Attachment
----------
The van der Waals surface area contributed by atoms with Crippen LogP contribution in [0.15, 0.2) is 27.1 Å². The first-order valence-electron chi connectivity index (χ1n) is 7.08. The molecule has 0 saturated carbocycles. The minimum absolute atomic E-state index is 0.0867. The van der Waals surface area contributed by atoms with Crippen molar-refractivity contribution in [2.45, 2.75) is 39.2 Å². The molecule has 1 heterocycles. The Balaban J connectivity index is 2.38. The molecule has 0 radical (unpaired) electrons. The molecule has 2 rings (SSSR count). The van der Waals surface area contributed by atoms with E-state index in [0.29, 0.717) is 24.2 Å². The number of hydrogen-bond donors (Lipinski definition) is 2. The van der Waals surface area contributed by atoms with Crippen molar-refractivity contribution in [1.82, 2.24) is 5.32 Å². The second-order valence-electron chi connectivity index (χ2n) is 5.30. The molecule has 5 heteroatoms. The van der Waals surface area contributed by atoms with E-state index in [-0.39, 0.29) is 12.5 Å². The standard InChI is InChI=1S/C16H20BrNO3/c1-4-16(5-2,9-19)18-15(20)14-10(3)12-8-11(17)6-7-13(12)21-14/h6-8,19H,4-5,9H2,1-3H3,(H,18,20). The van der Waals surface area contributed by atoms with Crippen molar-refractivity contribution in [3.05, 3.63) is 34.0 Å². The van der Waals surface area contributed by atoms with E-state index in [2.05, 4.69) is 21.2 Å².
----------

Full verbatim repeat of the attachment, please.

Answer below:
The van der Waals surface area contributed by atoms with Crippen LogP contribution in [0.15, 0.2) is 27.1 Å². The first-order valence-electron chi connectivity index (χ1n) is 7.08. The molecule has 0 saturated carbocycles. The minimum absolute atomic E-state index is 0.0867. The van der Waals surface area contributed by atoms with Crippen molar-refractivity contribution in [2.45, 2.75) is 39.2 Å². The molecule has 1 heterocycles. The Balaban J connectivity index is 2.38. The molecule has 0 radical (unpaired) electrons. The molecule has 2 rings (SSSR count). The van der Waals surface area contributed by atoms with E-state index in [0.29, 0.717) is 24.2 Å². The number of hydrogen-bond donors (Lipinski definition) is 2. The van der Waals surface area contributed by atoms with Crippen molar-refractivity contribution in [1.82, 2.24) is 5.32 Å². The second-order valence-electron chi connectivity index (χ2n) is 5.30. The molecule has 5 heteroatoms. The van der Waals surface area contributed by atoms with E-state index in [-0.39, 0.29) is 12.5 Å². The standard InChI is InChI=1S/C16H20BrNO3/c1-4-16(5-2,9-19)18-15(20)14-10(3)12-8-11(17)6-7-13(12)21-14/h6-8,19H,4-5,9H2,1-3H3,(H,18,20). The van der Waals surface area contributed by atoms with Crippen molar-refractivity contribution in [3.05, 3.63) is 34.0 Å². The van der Waals surface area contributed by atoms with E-state index in [2.05, 4.69) is 21.2 Å².